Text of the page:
Additional programs planned include:

October/November – Sea Turtles:  genetic research, History of Turtle Excluder Devices, Sea Turtle Stranding Network, and more.

December/January – Birds and Birding: Wintering ducks management, Lowcountry owls, Brown Pelican research, Wood Stork conservation, and wading birds.

February/March – Climate Change: Climate change and invasive plants, sea level rise and local planning, water temperatures and sea life

April/May – Human Impacts on our Environment: Plastics, microplastics, human impact on marine mammals, oysters and water quality, municipal reactions and initiatives.

History Forum of the Lowcountry:

Since 2013, the History Forum of the Lowcountry has invited guest presenters to discuss various aspects of Lowcountry history, culture, and experiences. Speakers have included professors, authors, community leaders, archivists, genealogists, museum professionals, and other experts in the field. Click here to see a list of past speakers and programs.

 

Reflecting on Hurricane Matthew, One Year Later

Monday, October 9th – 5 PM – Coligny Theatre – Presented by Steve Riley, Hilton Head Island Town Manager

Reservations: Please call 843-689-6767, ext. 224

Hurricane Matthew made an unwelcome visit to Hilton Head Island in October, 2016. To reflect upon this historic event, the Coastal Discovery Museum has invited Hilton Head Island’s Town Manager, Steve Riley to the October session of the History Forum of the Lowcountry. Mr. Riley will review the preparation and response to the storm, the progress made to date, lessons learned, and what remains to be done.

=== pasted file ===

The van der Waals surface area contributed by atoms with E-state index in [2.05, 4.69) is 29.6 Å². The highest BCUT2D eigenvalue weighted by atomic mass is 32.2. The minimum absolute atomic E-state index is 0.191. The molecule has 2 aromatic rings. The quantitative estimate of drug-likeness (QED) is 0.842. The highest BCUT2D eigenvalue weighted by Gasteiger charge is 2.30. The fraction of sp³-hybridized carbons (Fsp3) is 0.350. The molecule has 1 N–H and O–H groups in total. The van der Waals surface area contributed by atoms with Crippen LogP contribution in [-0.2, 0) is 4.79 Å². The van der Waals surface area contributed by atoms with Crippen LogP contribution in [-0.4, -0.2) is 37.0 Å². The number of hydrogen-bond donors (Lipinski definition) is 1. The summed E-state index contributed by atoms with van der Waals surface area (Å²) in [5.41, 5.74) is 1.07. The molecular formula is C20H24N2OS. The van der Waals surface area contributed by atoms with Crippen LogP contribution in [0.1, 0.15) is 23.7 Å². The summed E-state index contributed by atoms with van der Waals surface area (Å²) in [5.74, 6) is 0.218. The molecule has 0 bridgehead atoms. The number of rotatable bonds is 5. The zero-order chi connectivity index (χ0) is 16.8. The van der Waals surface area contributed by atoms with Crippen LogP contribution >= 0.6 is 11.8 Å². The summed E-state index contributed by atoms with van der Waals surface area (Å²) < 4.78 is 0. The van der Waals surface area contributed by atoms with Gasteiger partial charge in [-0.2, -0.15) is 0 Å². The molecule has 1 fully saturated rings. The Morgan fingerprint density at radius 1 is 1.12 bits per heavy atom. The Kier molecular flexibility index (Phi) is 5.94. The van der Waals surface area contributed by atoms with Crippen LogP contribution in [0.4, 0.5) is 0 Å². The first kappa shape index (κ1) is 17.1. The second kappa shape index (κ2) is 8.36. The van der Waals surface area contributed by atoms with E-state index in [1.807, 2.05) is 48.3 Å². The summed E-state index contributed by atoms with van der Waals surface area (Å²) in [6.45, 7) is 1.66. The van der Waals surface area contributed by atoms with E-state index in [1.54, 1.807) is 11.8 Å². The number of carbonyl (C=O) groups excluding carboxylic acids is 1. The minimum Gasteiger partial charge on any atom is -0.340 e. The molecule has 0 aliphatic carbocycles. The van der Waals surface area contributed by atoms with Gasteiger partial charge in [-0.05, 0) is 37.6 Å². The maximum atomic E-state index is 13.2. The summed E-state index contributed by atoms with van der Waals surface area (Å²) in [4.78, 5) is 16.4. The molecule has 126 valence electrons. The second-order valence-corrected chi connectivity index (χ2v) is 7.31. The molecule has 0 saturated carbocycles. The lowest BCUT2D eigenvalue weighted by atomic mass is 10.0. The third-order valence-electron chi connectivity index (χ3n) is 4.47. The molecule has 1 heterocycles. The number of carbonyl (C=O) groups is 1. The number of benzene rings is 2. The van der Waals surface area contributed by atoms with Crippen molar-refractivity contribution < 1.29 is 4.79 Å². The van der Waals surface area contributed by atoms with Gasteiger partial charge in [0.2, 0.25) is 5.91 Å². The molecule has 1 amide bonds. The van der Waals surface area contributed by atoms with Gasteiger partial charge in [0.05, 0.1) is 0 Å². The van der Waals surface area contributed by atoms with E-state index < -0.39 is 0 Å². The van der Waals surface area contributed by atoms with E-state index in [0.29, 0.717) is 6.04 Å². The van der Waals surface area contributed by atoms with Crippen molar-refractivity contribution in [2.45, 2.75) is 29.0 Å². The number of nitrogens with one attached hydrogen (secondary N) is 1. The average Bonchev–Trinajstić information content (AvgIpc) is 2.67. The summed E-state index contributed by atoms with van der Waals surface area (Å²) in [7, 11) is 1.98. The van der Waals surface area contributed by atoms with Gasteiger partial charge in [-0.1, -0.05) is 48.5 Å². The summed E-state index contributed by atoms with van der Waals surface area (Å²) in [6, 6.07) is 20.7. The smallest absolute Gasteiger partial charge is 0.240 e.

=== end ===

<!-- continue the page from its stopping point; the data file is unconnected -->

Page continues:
November 3, 2017 –3 PM –  Commemorating Tomochichi in Savannah – Dr. Robin B. Williams (Savannah College of Art and Design)

The Native American Indian Chief Tomochichi, who helped Oglethorpe establish Savannah and the Georgia colony, experienced a level of commemoration unrivaled among Native Americans with monuments and buildings honoring his life.  Yet, for over a century from the late 1700s until the late 1800s, he was all but forgotten and only slowly regained the prominence in the decades that followed.  The ebb and flow of his reputation mirrored that of Native Americans nationally, but Tomochichi achieved a level of recognition that remains remarkable.

Our speaker, Dr. Robin B. Williams, is the chair of the Architectural History Department at the Savannah College of Art and Design, where he specializes in the history of modern architecture and cities in Europe and North America.  He earned his Ph.D in Art History at the University of Pennsylvania.  Since joining SCAD in 1993, Williams has focused his research on Savannah, directing the online Virtual Historic Savannah Project 1997-2006 and lead authoring a new guidebook, Buildings of Savannah.  His current research analyzes the evolution of street and sidewalk pavement across the USA.

December 2017 – TBD

January 2018 – African American Experience at Cockspur Island –  Amber DeBardelaben (Fort Pulaski National Monument)

February 15th, 2018 – Revolutionary War Trail in South Carolina – Doug Bostick (SC Battleground Trust)

March 1, 2018 – Rice Culture and Cultivation in the Antebellum Lowcountry – Richard Porcher (SC Historical Society)

March 2018 – Field Trip to Historic Bluffton – Heyward House Historic Center and Bluffton Historical Preservation Society

April 2018 – TBD

May 2018 – TBD